Emily’s scholar-administrative work addresses multiple aspects of community engagement focused on community-university partnerships, and institutional culture and change strategies. In particular, she focuses on tracking and measuring community engagement and public service within and across institutions of higher education; the recognition of community-engaged scholarship in reappointment, promotion and tenure policies; the role of conflict management and transformation in community-university partnerships; institutional support for community engagement; innovations in scholarly communications; and reciprocity, collaborative communication, and restorative practices as aspects of high quality, ethical community engagement
Along with Barbara Holland and Kristin Medlin, Emily is an author of Collaboratory®, a publicly searchable, online database (licensed to TreeTop Commons, LLC) that shares an institutional story about who, what, where, with whom, and to what ends community-university partners are working towards community-identified priorities for shared learning and mutual benefits.
2021 HHS Research Excellence Award Recipients and 2021 HHS Community Engaged Scholar Award Recipient
Congratulations to Dr. Ang Chen, recipient of the 2021 Health and Human Sciences Senior Research Excellence Award!
Dr. Ang Chen is professor of kinesiology at the University of North Carolina at Greensboro. His research focuses on children’s and adolescents’ learning, motivation, physical activity behavior in K-12 school physical education and beyond. His expertise also includes physical literacy, physical skill assessment, program evaluation, and research methods. Dr. Chen has been a principal investigator and Co-PI/Co-Investigator in several federally funded, large-scale, multi-year physical education curriculum intervention studies involving dozens of public schools and thousands of students. Dr. Chen’s current study is The Science of Essential Balance, large-scale physical education curriculum intervention funded by the NIH for five years (2018-2023). Five doctoral students in the Curriculum/Pedagogy Studies area are working with Dr. Chen on the project supported by the NIH grant and Department of Kinesiology. The study involves 24 high schools in North Carolina and provides an opportunity for graduate students interested in K-12 physical education to study a large spectrum of issues.
Congratulations to Dr. Jigna Dharod, recipient of the 2021 Health and Human Sciences Junior Research Excellence Award!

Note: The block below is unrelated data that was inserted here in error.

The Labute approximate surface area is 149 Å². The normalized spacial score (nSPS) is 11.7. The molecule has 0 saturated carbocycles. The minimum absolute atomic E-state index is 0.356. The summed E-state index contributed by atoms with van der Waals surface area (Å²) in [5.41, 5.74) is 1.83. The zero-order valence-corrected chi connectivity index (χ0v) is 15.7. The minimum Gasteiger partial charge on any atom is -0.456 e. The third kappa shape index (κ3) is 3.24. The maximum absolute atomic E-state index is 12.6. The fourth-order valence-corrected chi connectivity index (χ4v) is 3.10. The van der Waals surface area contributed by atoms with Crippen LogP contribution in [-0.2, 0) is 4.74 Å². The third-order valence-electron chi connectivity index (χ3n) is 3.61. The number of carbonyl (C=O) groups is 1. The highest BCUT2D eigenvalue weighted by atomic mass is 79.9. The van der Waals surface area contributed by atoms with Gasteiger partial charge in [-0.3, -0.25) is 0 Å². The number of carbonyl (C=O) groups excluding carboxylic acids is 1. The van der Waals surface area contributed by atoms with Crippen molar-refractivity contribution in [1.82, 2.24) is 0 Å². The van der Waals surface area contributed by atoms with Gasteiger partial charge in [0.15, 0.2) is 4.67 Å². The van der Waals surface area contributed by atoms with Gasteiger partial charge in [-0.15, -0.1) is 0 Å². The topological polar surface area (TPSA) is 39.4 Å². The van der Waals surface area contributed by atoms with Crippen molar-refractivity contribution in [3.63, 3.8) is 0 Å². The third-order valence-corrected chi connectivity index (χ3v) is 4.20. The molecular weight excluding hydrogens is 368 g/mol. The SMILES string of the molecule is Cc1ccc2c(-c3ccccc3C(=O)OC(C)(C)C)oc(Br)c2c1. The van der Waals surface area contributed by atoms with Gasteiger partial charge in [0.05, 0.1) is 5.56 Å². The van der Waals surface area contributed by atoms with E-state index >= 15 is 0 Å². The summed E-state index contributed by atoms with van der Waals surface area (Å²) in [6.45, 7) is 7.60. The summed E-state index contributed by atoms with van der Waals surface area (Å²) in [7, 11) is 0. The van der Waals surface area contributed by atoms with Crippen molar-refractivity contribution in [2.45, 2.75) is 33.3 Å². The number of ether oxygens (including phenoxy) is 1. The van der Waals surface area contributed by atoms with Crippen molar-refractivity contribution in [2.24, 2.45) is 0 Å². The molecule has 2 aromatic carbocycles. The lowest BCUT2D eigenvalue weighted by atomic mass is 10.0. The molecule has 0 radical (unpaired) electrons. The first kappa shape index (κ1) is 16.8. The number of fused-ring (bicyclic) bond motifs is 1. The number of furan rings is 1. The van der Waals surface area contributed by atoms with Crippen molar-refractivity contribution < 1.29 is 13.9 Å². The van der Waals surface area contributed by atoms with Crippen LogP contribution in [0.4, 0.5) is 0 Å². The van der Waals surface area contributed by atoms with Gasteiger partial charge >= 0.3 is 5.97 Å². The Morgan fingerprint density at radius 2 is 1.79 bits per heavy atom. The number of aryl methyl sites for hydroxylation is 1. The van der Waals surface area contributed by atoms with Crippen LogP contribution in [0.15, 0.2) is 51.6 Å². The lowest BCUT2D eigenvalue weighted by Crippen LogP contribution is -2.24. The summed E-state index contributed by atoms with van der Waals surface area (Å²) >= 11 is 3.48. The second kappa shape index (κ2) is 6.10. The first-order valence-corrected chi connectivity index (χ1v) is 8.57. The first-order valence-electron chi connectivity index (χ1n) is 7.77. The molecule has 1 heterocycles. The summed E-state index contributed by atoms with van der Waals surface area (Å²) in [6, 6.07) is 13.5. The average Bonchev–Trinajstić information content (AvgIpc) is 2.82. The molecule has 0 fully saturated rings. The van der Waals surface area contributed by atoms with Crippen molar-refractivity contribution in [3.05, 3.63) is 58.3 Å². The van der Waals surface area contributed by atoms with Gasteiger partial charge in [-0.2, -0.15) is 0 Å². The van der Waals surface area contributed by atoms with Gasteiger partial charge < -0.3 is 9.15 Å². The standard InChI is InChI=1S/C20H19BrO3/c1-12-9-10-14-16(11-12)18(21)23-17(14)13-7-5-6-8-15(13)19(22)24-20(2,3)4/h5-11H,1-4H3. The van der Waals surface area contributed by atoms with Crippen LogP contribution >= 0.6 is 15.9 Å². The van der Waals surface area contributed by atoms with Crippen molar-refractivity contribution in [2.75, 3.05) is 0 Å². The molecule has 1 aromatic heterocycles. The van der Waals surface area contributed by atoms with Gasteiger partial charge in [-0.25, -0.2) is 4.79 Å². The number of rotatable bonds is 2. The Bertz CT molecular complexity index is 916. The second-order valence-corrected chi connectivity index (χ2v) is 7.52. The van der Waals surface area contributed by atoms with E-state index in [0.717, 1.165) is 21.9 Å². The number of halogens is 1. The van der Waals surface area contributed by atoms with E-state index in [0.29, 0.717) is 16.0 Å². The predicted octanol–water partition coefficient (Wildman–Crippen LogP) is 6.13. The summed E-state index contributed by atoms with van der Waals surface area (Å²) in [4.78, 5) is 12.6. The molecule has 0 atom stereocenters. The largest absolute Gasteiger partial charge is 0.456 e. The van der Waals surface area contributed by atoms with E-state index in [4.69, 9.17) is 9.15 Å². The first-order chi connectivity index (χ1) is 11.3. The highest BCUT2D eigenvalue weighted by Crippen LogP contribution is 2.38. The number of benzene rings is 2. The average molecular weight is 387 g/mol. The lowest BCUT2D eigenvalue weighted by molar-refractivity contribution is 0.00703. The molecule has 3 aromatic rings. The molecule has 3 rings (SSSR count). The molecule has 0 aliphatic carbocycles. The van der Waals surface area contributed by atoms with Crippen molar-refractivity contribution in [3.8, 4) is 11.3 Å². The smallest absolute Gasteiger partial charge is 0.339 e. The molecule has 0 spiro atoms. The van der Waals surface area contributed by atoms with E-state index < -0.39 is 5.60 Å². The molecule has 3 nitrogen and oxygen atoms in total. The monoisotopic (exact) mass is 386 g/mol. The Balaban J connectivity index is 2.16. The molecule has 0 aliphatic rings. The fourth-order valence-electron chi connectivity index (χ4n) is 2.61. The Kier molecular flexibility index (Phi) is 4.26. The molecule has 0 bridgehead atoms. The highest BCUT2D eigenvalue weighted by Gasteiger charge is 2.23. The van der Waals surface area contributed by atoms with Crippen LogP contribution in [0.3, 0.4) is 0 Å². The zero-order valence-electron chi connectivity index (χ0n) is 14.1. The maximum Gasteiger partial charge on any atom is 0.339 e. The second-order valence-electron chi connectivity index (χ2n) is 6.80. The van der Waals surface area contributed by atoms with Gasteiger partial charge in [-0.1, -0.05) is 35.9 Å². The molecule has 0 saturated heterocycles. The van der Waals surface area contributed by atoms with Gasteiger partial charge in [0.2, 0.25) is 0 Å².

Dr. Dharod’s research is focused on identifying underlying mechanisms, associated risks, and effective strategies to address food insecurity at both national and international levels. Given the critical role nutrition plays in fetal and child development, Dr. Dharod is especially interested in understanding the impact of food insecurity in the first 1000 days of life. Internationally, Dr. Dharod’s efforts are focused on the assessment of water insecurity and its effect on three pillars of food security- Availability, Access, Utilization.
Congratulations to Dr. Paul Davis, recipient of the 2021 Health and Human Sciences Community Engaged Scholar Award!
Dr. Davis teaches in the area of exercise physiology. Since arriving at UNCG in 2000, he has developed three graduate courses covering various aspects of clinical exercise physiology. He has also developed a course that focuses on current health issues related to physical activity. Dr. Davis´ research centers mostly on the effects of exercise on cardiovascular disease (CVD) risk factors. He and his students are currently conducting a study (sponsored by the National Institutes of Health) to examine the effects of exercise dose (specifically, the daily duration of moderate–intensity exercise) on several traditional and nontraditional CVD and diabetes risk factors in overweight and obese young women.
2020 HHS Research Excellence Award Recipients and 2020 HHS Community Engaged Scholar Award Recipient
Congratulations to Dr. Jennifer Etnier, recipient of the 2020 Health and Human Sciences Senior Research Excellence Award!
Dr. Etnier is the Julia Taylor Morton Distinguished Professor in the Department of Kinesiology. She is currently leading a $3.4 million NIH funded clinical trial that explores the extent to which exercise can help stave off the effects of Alzheimer’s Disease (AD). Her work is focused on individuals who may have an increased genetic risk for AD — can exercise reduce the onset and progression of this debilitating disease. Using exercise as medicine may provide equal or better benefits when compared to use of pharmaceutical options in the treatment of cognitive decline.